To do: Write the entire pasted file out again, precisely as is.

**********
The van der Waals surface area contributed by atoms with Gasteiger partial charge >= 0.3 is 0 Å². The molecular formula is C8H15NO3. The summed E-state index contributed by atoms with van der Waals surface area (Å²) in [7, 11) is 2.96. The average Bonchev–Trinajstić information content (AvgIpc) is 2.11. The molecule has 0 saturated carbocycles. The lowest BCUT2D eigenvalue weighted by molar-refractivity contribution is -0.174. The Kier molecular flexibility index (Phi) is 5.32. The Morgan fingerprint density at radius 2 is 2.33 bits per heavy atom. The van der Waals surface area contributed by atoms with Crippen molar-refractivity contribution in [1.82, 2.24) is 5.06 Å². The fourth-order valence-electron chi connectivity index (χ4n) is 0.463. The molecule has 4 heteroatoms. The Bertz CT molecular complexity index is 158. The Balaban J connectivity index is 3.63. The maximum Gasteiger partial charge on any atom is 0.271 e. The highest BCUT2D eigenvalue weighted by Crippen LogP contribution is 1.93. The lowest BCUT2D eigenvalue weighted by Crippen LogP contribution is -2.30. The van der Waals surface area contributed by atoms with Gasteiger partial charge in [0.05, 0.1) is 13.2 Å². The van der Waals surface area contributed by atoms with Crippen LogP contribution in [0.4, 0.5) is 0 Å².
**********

The van der Waals surface area contributed by atoms with Gasteiger partial charge >= 0.3 is 0 Å². The molecular formula is C8H15NO3. The summed E-state index contributed by atoms with van der Waals surface area (Å²) in [7, 11) is 2.96. The average Bonchev–Trinajstić information content (AvgIpc) is 2.11. The molecule has 0 saturated carbocycles. The lowest BCUT2D eigenvalue weighted by molar-refractivity contribution is -0.174. The Kier molecular flexibility index (Phi) is 5.32. The Morgan fingerprint density at radius 2 is 2.33 bits per heavy atom. The van der Waals surface area contributed by atoms with Crippen molar-refractivity contribution in [1.82, 2.24) is 5.06 Å². The fourth-order valence-electron chi connectivity index (χ4n) is 0.463. The molecule has 4 heteroatoms. The Bertz CT molecular complexity index is 158. The Balaban J connectivity index is 3.63. The maximum Gasteiger partial charge on any atom is 0.271 e. The highest BCUT2D eigenvalue weighted by Crippen LogP contribution is 1.93. The lowest BCUT2D eigenvalue weighted by Crippen LogP contribution is -2.30. The van der Waals surface area contributed by atoms with Gasteiger partial charge in [0.05, 0.1) is 13.2 Å². The van der Waals surface area contributed by atoms with Crippen LogP contribution in [0.4, 0.5) is 0 Å².